• Meanwhile, Volvo launched a wireless charging pilot in Gothenburg, Sweden, in 2022. The automaker provided electrified XC40 SUVs to the cab company Cabonline to use as taxis. Volvo’s wireless system can charge at 40kW, nearly four times faster than typical 11kW wired Level 2 EV chargers. This allows the taxis to charge quickly between fares simply by parking over a pad.
  • WiTricity is providing its wireless charging technology for autonomous electric buses operated by Chinese company Yu Tong Bus, marking the first use of wireless charging in commercial autonomous vehicles.
Volvo EV Wireless Charging

While wireless EV charging is not yet mainstream, we are starting to see it deployed in targeted applications where automated charging offers the most benefits. But there are still challenges to overcome before the technology can reach mass market adoption.

Key Challenges for Mainstream Adoption

For wireless EV charging to become as convenient and ubiquitous as gas stations, experts point to three main technical and infrastructure challenges that still need to be addressed:

  1. Limited range – Wireless charging currently only works over short distances between the charging pad and vehicle receiver, requiring precise alignment. This offers little flexibility compared to plug-in charging stations.
  1. Lack of high-powered standards – Existing wireless charging standards like SAE J2954 are lower power, around 11kW. New higher power standards like the J2954/2 for 500kW charging for heavy-duty vehicles are still in development.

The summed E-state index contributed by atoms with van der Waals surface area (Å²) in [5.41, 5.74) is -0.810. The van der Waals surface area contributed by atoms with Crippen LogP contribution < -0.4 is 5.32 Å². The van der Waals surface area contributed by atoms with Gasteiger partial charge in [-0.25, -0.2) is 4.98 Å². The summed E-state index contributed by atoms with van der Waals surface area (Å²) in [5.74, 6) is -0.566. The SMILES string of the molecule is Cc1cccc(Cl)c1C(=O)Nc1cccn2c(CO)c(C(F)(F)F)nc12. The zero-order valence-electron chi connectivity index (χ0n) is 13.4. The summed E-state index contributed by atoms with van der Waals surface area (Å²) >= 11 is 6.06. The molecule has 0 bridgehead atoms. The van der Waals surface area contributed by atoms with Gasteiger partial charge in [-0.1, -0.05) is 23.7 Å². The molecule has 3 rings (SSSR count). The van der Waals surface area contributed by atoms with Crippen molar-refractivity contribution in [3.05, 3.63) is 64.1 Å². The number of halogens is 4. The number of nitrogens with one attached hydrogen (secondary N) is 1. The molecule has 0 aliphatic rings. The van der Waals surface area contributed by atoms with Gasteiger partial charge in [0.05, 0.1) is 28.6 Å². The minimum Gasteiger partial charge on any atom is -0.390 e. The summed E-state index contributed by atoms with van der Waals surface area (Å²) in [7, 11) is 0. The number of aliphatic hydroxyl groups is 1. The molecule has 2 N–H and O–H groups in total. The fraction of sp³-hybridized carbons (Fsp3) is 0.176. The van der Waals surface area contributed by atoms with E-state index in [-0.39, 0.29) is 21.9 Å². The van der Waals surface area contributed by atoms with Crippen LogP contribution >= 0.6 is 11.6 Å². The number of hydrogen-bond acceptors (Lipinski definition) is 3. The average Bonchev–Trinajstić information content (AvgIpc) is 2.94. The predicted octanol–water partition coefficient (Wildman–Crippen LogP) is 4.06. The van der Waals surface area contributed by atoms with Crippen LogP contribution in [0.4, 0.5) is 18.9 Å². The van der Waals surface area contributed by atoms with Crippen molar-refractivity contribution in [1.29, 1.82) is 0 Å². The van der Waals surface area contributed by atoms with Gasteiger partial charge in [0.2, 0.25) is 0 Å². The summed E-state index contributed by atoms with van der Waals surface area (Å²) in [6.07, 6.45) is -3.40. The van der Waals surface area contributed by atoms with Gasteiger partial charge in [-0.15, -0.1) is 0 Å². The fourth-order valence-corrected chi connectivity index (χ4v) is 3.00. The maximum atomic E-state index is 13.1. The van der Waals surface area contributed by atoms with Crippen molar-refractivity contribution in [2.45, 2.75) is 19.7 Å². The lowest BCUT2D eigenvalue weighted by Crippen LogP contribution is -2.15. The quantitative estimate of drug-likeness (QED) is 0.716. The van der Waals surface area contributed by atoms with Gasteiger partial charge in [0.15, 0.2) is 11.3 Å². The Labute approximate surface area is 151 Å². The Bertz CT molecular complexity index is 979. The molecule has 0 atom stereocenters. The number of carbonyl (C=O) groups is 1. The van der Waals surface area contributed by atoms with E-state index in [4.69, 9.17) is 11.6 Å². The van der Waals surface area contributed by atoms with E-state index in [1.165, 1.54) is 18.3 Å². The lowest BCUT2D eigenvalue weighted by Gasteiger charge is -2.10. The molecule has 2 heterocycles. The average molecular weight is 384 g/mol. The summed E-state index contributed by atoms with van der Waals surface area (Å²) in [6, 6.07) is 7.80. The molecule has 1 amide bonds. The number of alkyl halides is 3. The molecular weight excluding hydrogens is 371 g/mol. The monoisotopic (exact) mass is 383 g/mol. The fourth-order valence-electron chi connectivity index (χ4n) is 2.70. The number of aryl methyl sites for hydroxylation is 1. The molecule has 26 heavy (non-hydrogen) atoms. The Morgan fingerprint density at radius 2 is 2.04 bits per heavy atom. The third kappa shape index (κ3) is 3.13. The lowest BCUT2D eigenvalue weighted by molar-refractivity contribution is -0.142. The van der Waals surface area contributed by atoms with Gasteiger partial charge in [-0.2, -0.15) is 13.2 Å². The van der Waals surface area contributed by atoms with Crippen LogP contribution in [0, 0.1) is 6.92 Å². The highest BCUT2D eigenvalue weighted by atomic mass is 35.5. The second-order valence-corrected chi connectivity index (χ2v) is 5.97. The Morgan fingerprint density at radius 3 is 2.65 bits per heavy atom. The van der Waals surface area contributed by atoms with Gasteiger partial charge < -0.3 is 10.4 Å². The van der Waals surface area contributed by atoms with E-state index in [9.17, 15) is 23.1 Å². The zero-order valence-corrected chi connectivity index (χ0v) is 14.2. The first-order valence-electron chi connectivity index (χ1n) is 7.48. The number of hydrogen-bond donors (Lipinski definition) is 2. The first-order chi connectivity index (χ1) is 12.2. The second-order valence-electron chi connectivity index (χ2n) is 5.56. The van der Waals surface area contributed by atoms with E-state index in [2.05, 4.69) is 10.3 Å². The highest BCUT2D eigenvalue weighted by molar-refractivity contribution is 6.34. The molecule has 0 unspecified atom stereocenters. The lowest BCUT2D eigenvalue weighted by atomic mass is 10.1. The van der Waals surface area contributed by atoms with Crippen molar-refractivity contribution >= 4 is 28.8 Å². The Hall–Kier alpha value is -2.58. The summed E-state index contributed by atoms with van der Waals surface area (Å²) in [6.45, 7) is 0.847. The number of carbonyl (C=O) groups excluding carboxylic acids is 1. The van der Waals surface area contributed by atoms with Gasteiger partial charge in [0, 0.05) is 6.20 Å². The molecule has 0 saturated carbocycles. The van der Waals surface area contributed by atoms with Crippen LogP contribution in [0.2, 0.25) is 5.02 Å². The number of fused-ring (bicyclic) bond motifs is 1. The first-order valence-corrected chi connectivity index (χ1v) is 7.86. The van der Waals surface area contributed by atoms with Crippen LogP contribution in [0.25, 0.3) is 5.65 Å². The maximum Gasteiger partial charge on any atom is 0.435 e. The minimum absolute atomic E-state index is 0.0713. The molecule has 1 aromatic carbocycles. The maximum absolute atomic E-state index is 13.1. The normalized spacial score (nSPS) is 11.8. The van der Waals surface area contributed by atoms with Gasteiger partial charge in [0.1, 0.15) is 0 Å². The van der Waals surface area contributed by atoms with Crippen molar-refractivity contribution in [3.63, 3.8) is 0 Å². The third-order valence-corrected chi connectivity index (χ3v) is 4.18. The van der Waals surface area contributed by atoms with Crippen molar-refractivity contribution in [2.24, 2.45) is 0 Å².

1. Costs – Adding wireless charging hardware to vehicles at the factory currently costs $750-$1000, though costs are expected to decrease as the technology becomes popular.
  1. Public infrastructure – Seamless public wireless charging networks require major infrastructure investment and standardization to deploy charging pads in busy parking spots, roads, etc.
  1. Consumer awareness – Public knowledge and trust in wireless EV charging is still low. Consumers need education on the benefits.

Overall, while the technology shows promise for more automated charging, wireless EV charging still faces hurdles related to technical maturation, infrastructure, costs, and consumer adoption before it is ready for truly mainstream widespread use.

The Future Promises of Wireless Charging

Once the hurdles of wireless charging are addressed, experts predict the technology can make EV charging extremely convenient, automated, and ubiquitous. Here are some of the future possibilities:

  • Fully automated charging requiring no driver action whatsoever when parked over a wireless pad, removing a major consumer friction point.
  • Wireless charging infrastructure widely built into roads, parking spaces, and other public locations, so finding a charging spot becomes hassle-free. 
  • Dynamic wireless charging on highways via charging lanes or strips that continuously charge vehicles while driving. This can potentially reduce EV battery sizes and costs.
  • Wireless charging robotics able to automatically find and charge vehicles in a parking lot or garage, reducing the need for drivers to park over pads precisely.
  • Vehicle-to-grid (V2G) integration that enables EVs with wireless charging to dynamically charge and discharge energy back to the electric grid as needed, acting as mobile storage batteries to better balance grid demand.
  • Wireless charging networks with convenient billing and payments integrated via smartphones rather than needing credit cards or membership accounts at each charger.
  • Large-scale wireless charging for commercial trucking fleets, like at port staging areas. This can enable the electrification of energy-intensive vehicles.